Recently, Tesla Motors learned a hard lesson about the importance of the China market. When new businesses, small businesses even large businesses launch new products and roll out new trademarks, the primary focus is usually the domestic market, and rightfully so. After all, why care about foreign markets if you cannot gain traction in the U.S. So, many companies forego international trademark protection for their marks during the early stages of product development and launch. While this strategy could save some money short term, there are potential risks.
For example, Tesla struggled for years before its Model S took the automobile world by storm in 2012. Before that, and rightfully, its focus was on developing the technology that powers its cars. Like many startups, trademarks were a secondary concern to Tesla in the beginning. In the United States, it was not until 2009 that Tesla sought registration of any of its trademarks. It did not seek any international registrations at the time.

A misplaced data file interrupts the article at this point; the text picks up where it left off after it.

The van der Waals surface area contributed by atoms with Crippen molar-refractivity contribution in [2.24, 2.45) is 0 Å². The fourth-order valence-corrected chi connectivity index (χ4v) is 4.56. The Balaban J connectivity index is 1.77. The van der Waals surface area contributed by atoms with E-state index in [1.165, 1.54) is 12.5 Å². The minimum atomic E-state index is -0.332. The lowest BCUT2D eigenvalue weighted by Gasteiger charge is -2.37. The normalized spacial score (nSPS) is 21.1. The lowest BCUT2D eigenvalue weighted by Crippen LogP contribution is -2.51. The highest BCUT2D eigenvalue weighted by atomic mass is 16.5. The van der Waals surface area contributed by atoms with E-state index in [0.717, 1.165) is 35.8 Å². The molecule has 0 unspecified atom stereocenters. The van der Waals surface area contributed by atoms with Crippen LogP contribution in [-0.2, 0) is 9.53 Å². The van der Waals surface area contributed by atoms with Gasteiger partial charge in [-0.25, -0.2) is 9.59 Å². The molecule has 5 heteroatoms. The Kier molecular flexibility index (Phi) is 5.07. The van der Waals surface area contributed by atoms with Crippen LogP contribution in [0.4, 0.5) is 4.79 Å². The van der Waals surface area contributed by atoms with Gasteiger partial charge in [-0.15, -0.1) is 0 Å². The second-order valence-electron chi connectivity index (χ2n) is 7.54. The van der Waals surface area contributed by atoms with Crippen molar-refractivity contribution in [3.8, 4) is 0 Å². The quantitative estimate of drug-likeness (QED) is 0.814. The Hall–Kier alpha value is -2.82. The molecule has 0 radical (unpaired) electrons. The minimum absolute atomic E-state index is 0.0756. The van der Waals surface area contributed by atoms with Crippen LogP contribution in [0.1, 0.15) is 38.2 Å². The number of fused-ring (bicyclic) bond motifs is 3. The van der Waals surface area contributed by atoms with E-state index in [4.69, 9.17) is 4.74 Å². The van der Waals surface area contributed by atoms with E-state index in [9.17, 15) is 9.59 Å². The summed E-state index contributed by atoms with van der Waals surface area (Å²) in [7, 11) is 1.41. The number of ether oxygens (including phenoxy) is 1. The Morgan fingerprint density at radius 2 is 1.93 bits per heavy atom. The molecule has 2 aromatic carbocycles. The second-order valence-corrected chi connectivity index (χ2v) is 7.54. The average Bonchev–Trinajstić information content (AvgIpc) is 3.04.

How China Differs
In the United States, trademark rights are based on use of a mark. The first to use a mark is the party that generally has the strongest rights. However, in many countries use is not relevant. Rather, the first party to register a mark has the highest rights to it. China is such a country.